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    Posted January 15, 2014 by
    angouleme, France
    This iReport is part of an assignment:
    Salute to troops


    It was in 1914 that the world was plunged into the bloodiest war ever known. One hundred years later its heritage of suffering and chaos is still afflicting countries around the globe. There will be a great deal written and spoken about the Great War this year – its horrors and its heroes and its grim statistics. Thirty-seven million deaths, soldiers and civilians. On one day, in 1916, at the Battle of the Somme, 60,000 British soldiers died on a single day.

    It has been said, '….extremely brave men were fighting courageously for a cause that turned out to be a futile one.'

    Out of all this pain and bloody carnage there emerged War Poets who were able to describe in potent words the horror and the senseless waste of life. Wilfred Owen is one of the best known. His poem 'Anthem for Doomed Youth' was filled with compassion for his fellows. Another poem, 'Lost in France' written by Ernest Rhys, sums up, in spare, precise language, the loss and waste of life.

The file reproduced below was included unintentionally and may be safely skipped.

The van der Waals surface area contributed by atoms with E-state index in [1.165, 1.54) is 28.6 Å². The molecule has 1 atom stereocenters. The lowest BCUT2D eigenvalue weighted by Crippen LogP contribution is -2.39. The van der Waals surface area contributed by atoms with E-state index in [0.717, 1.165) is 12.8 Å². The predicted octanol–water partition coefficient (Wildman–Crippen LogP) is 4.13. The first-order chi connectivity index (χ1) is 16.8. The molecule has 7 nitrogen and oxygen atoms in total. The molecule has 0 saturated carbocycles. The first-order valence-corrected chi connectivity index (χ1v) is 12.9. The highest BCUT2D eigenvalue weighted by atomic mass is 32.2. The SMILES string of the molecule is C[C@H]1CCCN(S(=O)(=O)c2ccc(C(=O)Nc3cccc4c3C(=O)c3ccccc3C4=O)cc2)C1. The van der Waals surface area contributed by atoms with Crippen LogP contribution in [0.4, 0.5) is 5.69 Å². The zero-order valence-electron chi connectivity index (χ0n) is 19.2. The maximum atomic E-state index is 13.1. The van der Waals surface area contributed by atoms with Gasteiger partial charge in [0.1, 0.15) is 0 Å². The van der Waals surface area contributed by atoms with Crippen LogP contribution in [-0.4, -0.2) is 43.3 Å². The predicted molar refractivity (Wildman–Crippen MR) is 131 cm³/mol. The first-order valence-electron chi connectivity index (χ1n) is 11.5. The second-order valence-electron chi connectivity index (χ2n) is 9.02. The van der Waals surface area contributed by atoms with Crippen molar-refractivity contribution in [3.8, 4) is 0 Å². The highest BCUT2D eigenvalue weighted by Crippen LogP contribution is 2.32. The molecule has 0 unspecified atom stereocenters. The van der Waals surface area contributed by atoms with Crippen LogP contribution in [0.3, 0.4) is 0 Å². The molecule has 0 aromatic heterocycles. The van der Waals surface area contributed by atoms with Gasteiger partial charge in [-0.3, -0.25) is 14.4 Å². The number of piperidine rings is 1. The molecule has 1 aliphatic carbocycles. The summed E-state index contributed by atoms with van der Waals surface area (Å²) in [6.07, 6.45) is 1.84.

To end with, here is one by Isaac Rosenberg, killed on 1 April 1918, aged 28 years.

    'Break of Day in the Trenches'

    The darkness crumbles away
    It is the same old druid Time as ever,
    Only a live thing leaps my hand,
    A queer sardonic rat,
    As I pull the parapet's poppy
    To stick behind my ear.
    Droll rat, they would shoot you if they knew
    Your cosmopolitan sympathies,
    Now you have touched this English hand
    You will do the same to a German
    Soon, no doubt, if it be your pleasure
    To cross the sleeping green between.
    It seems you inwardly grin as you pass
    Strong eyes, fine limbs, haughty athletes,
    Less chanced than you for life,
    Bonds to the whims of murder,
    Sprawled in the bowels of the earth,
    The torn fields of France.
    What do you see in our eyes
    At the shrieking iron and flame
    Hurled through still heavens?
    What quaver -what heart aghast?
    Poppies whose roots are in mens' veins
    Drop, and are ever dropping;
    But mine in my ear is safe,
    Just a little white with the dust.
    Isaac Rosenberg
    Copyright -The Imperial War Museum Department of Documents / The Isaac Rosenberg literary estate

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